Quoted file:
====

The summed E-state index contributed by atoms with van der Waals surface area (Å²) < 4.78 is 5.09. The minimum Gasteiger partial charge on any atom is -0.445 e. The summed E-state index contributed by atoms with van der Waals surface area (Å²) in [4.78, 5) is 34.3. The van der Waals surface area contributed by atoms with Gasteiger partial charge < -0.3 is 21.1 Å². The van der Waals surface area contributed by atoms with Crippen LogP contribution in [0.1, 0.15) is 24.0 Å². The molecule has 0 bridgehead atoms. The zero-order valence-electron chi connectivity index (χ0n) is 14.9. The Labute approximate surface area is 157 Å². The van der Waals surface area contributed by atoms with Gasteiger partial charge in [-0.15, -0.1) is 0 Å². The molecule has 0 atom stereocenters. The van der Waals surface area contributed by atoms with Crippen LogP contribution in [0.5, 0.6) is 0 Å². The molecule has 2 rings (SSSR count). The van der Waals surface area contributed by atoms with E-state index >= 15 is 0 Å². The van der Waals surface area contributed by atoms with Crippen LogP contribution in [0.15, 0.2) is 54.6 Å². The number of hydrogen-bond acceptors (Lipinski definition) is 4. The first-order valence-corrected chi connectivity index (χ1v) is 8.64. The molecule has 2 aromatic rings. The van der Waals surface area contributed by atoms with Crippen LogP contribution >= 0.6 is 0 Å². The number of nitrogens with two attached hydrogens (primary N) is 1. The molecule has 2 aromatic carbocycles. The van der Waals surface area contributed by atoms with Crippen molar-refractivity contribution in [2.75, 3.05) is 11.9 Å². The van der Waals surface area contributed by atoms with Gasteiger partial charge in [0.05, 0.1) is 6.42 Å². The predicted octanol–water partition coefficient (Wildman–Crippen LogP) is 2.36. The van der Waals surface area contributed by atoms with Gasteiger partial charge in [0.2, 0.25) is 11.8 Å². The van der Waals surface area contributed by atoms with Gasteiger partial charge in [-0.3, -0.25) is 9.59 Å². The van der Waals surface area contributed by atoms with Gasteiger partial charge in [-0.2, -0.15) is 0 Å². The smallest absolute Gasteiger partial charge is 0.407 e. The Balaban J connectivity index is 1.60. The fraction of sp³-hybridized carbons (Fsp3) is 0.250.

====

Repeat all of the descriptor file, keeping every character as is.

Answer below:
The summed E-state index contributed by atoms with van der Waals surface area (Å²) < 4.78 is 5.09. The minimum Gasteiger partial charge on any atom is -0.445 e. The summed E-state index contributed by atoms with van der Waals surface area (Å²) in [4.78, 5) is 34.3. The van der Waals surface area contributed by atoms with Gasteiger partial charge < -0.3 is 21.1 Å². The van der Waals surface area contributed by atoms with Crippen LogP contribution in [0.1, 0.15) is 24.0 Å². The molecule has 0 bridgehead atoms. The zero-order valence-electron chi connectivity index (χ0n) is 14.9. The Labute approximate surface area is 157 Å². The van der Waals surface area contributed by atoms with Gasteiger partial charge in [-0.15, -0.1) is 0 Å². The molecule has 0 atom stereocenters. The van der Waals surface area contributed by atoms with Crippen LogP contribution in [0.5, 0.6) is 0 Å². The molecule has 2 rings (SSSR count). The van der Waals surface area contributed by atoms with E-state index >= 15 is 0 Å². The van der Waals surface area contributed by atoms with Crippen LogP contribution in [0.15, 0.2) is 54.6 Å². The number of hydrogen-bond acceptors (Lipinski definition) is 4. The first-order valence-corrected chi connectivity index (χ1v) is 8.64. The molecule has 2 aromatic rings. The van der Waals surface area contributed by atoms with Crippen LogP contribution >= 0.6 is 0 Å². The number of nitrogens with two attached hydrogens (primary N) is 1. The molecule has 2 aromatic carbocycles. The van der Waals surface area contributed by atoms with Crippen molar-refractivity contribution in [2.75, 3.05) is 11.9 Å². The van der Waals surface area contributed by atoms with Gasteiger partial charge in [0.05, 0.1) is 6.42 Å². The predicted octanol–water partition coefficient (Wildman–Crippen LogP) is 2.36. The van der Waals surface area contributed by atoms with Gasteiger partial charge in [0.2, 0.25) is 11.8 Å². The van der Waals surface area contributed by atoms with Gasteiger partial charge in [-0.3, -0.25) is 9.59 Å². The van der Waals surface area contributed by atoms with Gasteiger partial charge in [-0.2, -0.15) is 0 Å². The smallest absolute Gasteiger partial charge is 0.407 e. The Balaban J connectivity index is 1.60. The fraction of sp³-hybridized carbons (Fsp3) is 0.250.